Effective Co-Parenting Following a New Jersey Divorce

I keep reading about celebrity co-parenting in the news. What does it mean?

Unfortunately, no one is immune from divorce. Couples across all walks of life from celebrities to your favorite friends or neighbors choose to end their marriages every year. Regardless of the cause, it is important for divorcing parents in New Jersey to work together to ensure the best possible outcome for their children. Although ending a marriage is no doubt difficult for the divorcing couple, parents should remember that their children are likely experiencing similar feelings of loss, anger, betrayal, and emotional pain.

Most couples in New Jersey and elsewhere don’t consider on their wedding day that they may divorce. Similarly, many parents never pictured themselves negotiating parenting time or alternating holidays with their children. In order to provide kids with the stability they need, many former couples choose to co-parent. While effective co-parenting can be difficult at times, working towards this common goal is often vital for a child’s well-being. How do you do that? Good question!  Here’s how.

First, communication is key. Although your children do not need to know all of the gory details of your divorce, they probably have a lot of questions about their new life. Taking into account each child’s age and maturity level, parents should sit their kids down and explain that adults cannot always stay together and remind them that both of you will always be there for them no matter what.

Additionally, effective co-parenting may require parents to agree to a basic set of rules that will be followed at each home. This provides kids with much needed consistency throughout their parents’ divorce and beyond. Particularly with young children, it can be confusing to remember which rules to follow at which home. Even if you cannot agree with your former partner about each issue, educational goals and study time should be monitored closely due to the effect such endeavors can have on your child’s future.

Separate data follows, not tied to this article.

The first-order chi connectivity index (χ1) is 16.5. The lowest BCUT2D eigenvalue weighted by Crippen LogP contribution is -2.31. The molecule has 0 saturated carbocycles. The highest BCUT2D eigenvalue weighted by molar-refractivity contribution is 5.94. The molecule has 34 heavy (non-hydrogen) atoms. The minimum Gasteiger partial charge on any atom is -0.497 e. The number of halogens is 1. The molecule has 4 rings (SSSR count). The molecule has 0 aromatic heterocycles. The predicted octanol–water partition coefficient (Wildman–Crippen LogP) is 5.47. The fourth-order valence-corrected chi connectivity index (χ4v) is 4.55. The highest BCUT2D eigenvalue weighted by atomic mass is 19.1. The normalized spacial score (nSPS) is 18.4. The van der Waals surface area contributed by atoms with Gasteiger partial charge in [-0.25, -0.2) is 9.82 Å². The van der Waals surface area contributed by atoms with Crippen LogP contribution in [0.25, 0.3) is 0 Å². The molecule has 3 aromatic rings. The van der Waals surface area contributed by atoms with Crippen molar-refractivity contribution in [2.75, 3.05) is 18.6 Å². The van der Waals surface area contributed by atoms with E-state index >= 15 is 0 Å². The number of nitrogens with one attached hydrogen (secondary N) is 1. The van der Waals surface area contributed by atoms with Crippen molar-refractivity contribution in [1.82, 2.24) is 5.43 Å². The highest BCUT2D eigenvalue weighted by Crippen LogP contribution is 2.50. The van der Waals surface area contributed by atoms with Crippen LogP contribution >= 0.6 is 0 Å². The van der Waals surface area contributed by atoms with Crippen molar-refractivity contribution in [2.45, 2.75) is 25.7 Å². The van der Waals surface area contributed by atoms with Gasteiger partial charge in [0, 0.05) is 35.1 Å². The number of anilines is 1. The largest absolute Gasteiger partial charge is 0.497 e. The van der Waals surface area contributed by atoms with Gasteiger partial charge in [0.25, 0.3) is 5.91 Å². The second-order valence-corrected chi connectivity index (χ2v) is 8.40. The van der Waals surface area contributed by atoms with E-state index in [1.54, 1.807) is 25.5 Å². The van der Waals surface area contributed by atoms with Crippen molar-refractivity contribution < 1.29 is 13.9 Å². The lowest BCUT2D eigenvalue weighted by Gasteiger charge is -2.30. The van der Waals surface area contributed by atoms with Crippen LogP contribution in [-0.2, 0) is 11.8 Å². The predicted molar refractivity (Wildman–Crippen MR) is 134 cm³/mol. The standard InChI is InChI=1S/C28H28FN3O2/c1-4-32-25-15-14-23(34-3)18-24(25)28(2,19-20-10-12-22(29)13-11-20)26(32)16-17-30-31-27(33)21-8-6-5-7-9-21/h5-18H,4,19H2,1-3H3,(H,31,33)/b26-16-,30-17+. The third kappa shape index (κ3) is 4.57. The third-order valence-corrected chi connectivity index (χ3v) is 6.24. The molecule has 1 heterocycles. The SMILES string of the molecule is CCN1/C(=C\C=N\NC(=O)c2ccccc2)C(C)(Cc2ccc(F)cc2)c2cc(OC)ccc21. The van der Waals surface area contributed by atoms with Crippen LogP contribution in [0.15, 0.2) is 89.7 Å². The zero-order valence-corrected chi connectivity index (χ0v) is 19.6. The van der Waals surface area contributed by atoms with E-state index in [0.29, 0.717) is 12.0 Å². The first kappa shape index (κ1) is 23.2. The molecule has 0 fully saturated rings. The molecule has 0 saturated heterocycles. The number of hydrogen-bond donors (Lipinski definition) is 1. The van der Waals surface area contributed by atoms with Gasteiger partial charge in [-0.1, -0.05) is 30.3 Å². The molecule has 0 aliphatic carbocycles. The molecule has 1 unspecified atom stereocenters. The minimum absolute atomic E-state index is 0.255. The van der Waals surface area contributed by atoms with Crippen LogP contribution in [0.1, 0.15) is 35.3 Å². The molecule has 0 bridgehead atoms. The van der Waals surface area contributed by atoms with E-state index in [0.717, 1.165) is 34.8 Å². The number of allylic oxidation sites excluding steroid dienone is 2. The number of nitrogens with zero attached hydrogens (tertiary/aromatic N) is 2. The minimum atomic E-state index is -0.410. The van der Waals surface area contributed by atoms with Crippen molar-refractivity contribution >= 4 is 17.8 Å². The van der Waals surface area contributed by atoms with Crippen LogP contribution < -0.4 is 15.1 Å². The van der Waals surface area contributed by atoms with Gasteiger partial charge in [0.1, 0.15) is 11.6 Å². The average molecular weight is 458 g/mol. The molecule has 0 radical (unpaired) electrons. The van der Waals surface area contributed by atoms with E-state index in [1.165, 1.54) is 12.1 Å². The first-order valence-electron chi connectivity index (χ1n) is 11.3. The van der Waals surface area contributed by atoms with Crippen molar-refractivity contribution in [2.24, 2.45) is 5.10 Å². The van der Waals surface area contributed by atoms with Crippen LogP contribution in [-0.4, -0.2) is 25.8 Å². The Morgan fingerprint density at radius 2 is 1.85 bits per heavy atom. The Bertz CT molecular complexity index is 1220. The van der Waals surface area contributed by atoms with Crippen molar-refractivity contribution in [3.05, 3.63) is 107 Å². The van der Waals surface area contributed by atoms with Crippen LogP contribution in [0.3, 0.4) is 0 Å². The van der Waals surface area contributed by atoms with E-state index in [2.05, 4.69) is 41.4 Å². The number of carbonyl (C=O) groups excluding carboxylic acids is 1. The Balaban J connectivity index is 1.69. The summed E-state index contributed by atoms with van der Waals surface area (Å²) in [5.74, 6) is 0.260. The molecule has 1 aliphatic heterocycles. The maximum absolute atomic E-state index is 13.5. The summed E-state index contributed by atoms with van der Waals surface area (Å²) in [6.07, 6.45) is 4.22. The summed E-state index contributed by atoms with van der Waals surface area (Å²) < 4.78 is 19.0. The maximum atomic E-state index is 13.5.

Divorcing parents should also refrain from questioning their children about a former spouse’s new lifestyle. It is important to remember that kids are not messengers and should not be placed in such a position. Questions for a child’s other parent should be asked directly. Similarly, parents should not condone or tolerate a child’s complaints about a former spouse. Instead, children should be encouraged to resolve conflicts directly to show the kids their parents are still a team despite the divorce.

Going through a divorce is normally difficult on the entire family. Although co-parenting in New Jersey can be tough, it is generally in the best interests of a former couple’s children. By working together as a team, divorced parents can establish new routines and work to ensure a positive result.

For quality legal assistance with your divorce or child custody questions, do not hesitate to call the veteran New Jersey family law attorneys at Goldstein Law Group today at 732-967-6777 or contact our seasoned attorneys online.

Additional Resources:

Make Co-parenting Easy with Parental Control for Smartphones!, by Clinton Hesler, thewestsidestory.net

More Blog Posts:

The Use of Medical and Mental Health Records in a New Jersey Child Custody Case, June 28, 2015, New Jersey Divorce Lawyers Blog

Understanding Your Rights Under the New Jersey Prevention of Domestic Violence Act, June 27, 2015, New Jersey Divorce Lawyers Blog


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